In January 2012, a rare and extraordinary Roman helmet was shown in public for the first time since it was buried 2,000 years ago. A decade after its discovery in Leicestershire, the painstaking process of reconstruction, and conservation is complete and it is ready to go on display at Harborough Museum.
Still in the soil block in which it was found, the fragile helmet was brought to the British Museum where initial study in the Department of Conservation and Scientific Research revealed a much more complex assemblage of artefacts than had been expected.
British Museum conservator Marilyn Hockey, and colleagues Fleur Shearman and Duygu Camurcuoglu undertook the micro-excavation, stabilisation and reconstruction of the hundreds of fragments – a task described as being like a 3D jigsaw puzzle! Thanks to this process we know the helmet was probably made between AD 25 and AD 50 and that it was crafted from sheet iron, covered with silver sheet and decorated in places with gold leaf.
This decoration features a wreath, the symbol of a military victory, and a scallop-shaped browguard, which shows the bust of a woman flanked by animals. The cheekpieces depict a Roman emperor on horseback with the goddess Victory flying behind and, beneath his horse’s hooves, a cowering figure (possibly a native Briton).
Clearly, such an object would not have been cheap to produce, so we can say with some certainty that it was the property of someone very important, perhaps a high-ranking Roman officer.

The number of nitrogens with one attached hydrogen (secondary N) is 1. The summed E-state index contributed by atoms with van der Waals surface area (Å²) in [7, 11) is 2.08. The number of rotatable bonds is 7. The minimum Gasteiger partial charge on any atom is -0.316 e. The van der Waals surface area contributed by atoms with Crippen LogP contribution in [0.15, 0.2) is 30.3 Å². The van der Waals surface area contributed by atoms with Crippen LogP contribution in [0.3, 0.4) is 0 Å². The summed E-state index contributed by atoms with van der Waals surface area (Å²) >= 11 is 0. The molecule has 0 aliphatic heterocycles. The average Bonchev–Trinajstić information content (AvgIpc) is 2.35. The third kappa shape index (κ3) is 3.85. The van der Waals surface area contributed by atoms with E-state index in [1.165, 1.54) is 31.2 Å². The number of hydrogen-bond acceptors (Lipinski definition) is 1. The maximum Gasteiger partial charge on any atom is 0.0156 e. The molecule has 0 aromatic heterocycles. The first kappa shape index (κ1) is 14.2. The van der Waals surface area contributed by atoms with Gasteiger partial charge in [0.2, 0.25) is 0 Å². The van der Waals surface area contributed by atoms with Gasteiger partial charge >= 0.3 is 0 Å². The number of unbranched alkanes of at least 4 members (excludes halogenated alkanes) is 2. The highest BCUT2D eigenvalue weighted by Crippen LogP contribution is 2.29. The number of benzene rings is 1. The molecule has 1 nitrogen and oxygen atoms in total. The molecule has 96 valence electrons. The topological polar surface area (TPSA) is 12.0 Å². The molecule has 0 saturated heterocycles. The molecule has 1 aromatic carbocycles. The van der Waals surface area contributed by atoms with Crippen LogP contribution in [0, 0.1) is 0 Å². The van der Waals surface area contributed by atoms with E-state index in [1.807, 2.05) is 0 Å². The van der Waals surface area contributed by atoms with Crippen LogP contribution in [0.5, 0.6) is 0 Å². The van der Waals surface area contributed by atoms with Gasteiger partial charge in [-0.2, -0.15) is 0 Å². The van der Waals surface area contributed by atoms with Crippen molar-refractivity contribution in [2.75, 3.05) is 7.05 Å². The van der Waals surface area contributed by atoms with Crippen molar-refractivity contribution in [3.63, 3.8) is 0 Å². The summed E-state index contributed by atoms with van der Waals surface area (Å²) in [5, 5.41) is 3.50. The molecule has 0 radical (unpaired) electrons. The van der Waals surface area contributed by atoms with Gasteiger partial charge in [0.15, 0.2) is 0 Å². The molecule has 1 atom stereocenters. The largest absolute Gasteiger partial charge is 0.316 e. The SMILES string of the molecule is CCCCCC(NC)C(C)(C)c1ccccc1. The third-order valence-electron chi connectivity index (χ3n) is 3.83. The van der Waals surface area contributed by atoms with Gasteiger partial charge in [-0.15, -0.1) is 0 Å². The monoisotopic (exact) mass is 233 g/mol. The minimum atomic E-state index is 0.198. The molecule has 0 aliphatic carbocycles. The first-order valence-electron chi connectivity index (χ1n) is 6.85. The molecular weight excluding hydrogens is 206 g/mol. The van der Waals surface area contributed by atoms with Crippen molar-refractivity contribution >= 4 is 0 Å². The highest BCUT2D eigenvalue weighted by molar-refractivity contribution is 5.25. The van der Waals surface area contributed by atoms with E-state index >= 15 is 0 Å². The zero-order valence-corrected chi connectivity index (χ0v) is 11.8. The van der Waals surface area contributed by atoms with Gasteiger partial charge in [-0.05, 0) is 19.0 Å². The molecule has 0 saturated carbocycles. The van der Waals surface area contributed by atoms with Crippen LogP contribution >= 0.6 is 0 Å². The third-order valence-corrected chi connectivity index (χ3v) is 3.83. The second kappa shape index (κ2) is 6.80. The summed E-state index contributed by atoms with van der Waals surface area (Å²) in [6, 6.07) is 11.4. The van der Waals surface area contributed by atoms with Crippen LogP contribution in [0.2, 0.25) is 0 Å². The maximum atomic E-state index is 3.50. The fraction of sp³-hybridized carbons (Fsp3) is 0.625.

It was found by members of the Hallaton Fieldwork Group and professional archaeologists from the University of Leicester Archaeological Services and caused quite a stir at the time. The original finders joked that they had discovered a “rusty bucket”, but in fact they’d got one of the earliest Roman helmets found in Britain, believed to have been buried in the years around the Roman Emperor Claudius’ invasion of AD 43.
But that was not all they found. Some 5,296 Iron Age and Roman coins were also unearthed, most of them locally-made and dating to about AD 20/30-50. That’s almost 10 percent of all known surviving British Iron Age coins – and the largest number of Iron Age coins ever excavated in Britain – found at this one site!
Add to that, evidence suggestive of ritual feasting dating back to the first century AD and the significance of this discovery really begins to emerge.
Collectively these finds became known as the Hallaton Treasure and were acquired by Leicestershire County Council with help from a large number of funding bodies, organisations and institutions.
But why was it buried in east Leicestershire (very likely by the hands of native Britons)? The answer is that we just don’t know. But there are a number of theories.
Perhaps it was actually owned by an important local man who served in the Roman cavalry before or during the Roman conquest. He might have chosen to bury his highly-prized helmet at his local shrine as a gift to the gods on his return home.
Or, perhaps it was a diplomatic gift to a supportive local population. It has also been suggested that it was spoil of war, or captured during a battle or a raid.
We may never know for sure why this amazing collection of objects ended up buried in the east Midlands, but it certainly speaks of a fascinating moment in the history of this part of the world and, in its current state, the skill and dedication of conservators, scientists, archaeologists and curators here at the British Museum and in Leicestershire.
As for the helmet, if you ask me it will become a new iconic object of the Roman conquest.
The Hallaton Helmet is on permanent display at Harborough Museum.